Executive Editor: Peter Trafton

Authors: Martin Jaeger, Frankie Leung, Wilson Li

Proximal humerus 4-Part, marked displacement, fragmentary articular, varus malalignment

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Glossary

General considerations

Head-splitting fractures which involve both articular surface and tuberosities often have a significant portion of the head that remains with the greater tuberosity. They need to be properly reduced to achieve good results in terms of stability, function and pain relief. It is especially necessary to reduce any intraarticular gap or step-off. Typically, there is a double profile image of the head on an appropriately oriented x-ray, but the split in the humeral head articular surface is hidden inside the joint capsule, under the rotator cuff.

Operative fixation is the preferred treatment. However, the decision for surgery should also include the functional demands of the patients, the presence of comorbidities, and the ability to undergo operative treatment.

Indications for arthroplasty are inability to achieve satisfactory reduction and stable fixation, especially in elderly patients with osteoporotic bone.

Given the articular surface deformity and varus malalignment, nonoperative treatment is likely to be followed by limited functional outcome and increased pain.

Nonoperative
Main indication Skill Equipment
Elderly infirm patient Basic surgical experience, no specialized skills Basic equipment only

Supporting indications

  • Minimally displaced, stable fractures
  • Risks of surgery outweigh benefits

Advantages

  • No operative risks
  • No anesthetic risks

Disadvantages

  • Must accept fracture alignment including articular step-off
  • Early use risks displacement
  • Risk of poorer functional outcome
  • Higher risk of secondary posttraumatic arthrosis
ORIF - Plate fixation
Main indication Skill Equipment
Displacement involving articular surface and acceptable surgical risk Highly experienced and skilled surgeon Full specialized surgical and imaging resources

Supporting indications

  • Unacceptable deformity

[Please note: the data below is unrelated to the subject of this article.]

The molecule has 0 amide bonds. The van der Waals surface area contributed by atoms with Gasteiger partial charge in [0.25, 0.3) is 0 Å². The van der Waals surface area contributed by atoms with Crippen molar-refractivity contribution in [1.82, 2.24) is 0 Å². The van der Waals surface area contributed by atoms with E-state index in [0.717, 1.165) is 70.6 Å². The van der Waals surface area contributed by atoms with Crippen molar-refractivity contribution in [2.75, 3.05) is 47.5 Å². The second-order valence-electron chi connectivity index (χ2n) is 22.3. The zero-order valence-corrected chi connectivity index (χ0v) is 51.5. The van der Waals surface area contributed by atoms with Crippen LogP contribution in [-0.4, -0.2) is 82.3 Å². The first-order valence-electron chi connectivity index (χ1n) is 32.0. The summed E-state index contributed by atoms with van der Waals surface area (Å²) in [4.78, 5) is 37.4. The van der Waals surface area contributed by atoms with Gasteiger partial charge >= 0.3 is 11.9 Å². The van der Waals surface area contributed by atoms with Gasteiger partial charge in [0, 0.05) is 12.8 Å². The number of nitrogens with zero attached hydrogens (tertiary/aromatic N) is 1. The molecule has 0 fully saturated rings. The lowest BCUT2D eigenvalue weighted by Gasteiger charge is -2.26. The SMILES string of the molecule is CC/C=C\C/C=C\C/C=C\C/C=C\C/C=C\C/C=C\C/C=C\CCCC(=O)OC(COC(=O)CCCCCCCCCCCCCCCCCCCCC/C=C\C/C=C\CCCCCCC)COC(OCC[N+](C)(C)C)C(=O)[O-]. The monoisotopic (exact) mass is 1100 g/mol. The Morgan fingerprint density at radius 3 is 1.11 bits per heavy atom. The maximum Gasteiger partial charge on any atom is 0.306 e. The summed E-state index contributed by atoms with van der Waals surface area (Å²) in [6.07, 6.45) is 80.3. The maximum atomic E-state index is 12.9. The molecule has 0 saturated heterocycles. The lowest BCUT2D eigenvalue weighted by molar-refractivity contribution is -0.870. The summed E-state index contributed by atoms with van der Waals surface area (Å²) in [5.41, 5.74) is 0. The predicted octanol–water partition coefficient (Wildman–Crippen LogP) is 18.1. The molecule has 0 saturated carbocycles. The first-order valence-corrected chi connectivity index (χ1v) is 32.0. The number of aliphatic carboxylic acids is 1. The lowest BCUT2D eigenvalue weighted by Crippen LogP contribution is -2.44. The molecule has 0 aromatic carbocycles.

• Need for more stability and/or earlier mobilization

Advantages

  • Initially, the humeral head is preserved
  • More options of revision surgery
  • Comprehensive access to fracture zone which aids reduction

Disadvantages

  • Risk of secondary loss of reduction
  • Risk of persistent intraarticular step/gap
  • Technically demanding
Hemiarthroplasty
Main indication Skill Equipment
Inability to reconstruct the fracture, particularly articular surface Highly experienced and skilled surgeon Full specialized surgical and imaging resources

A hemiarthroplasty requires a repairable rotator cuff.

Supporting indications

  • Poor bone quality
  • Humeral head ischemia in the elderly patient
  • Intraoperative failure of osteosynthesis

Advantages

  • Provides a replacement for unreconstructable humeral head
  • If failure of fixation and/or avascular necrosis (AVN) are highly likely, primary arthroplasty may avoid a second surgery

Disadvantages

  • Resection of the humeral head
  • Possible failure of tuberosity repair
  • Possible pain and/or poor shoulder function
  • Possible arthroplasty failure
  • Risk of damage to the axillary nerve depending on the approach chosen
Reverse arthroplasty
Main indication Skill Equipment
Displaced fractures in elderly patients Highly experienced and skilled surgeon Full specialized surgical and imaging resources

Supporting indications

  • Comminuted fractures of the tuberosities and/or small fragments of the tuberosities such as avulsion or impression fractures
  • Proximal humeral fractures with a preexisting rotator cuff tear

Advantages

  • Shoulder function less dependent on healing of the tuberosities
  • Predictable satisfactory outcome in relation to pain relief and shoulder function
  • One-step procedure

Disadvantages

  • Special experience of the surgeon necessary
  • Minimal revision options if surgery fails
*Skill
Basic surgical experience, no specialized skills Basic surgical experience, no specialized skills
Some specialized surgical experience Some specialized surgical experience
Highly experienced and skilled surgeon Highly experienced and skilled surgeon
*Equipment
Basic equipment only Basic equipment only
Simple surgical and imaging resources Simple surgical and imaging resources
Full specialized surgical and imaging resources Full specialized surgical and imaging resources

v2.0 2011-05-02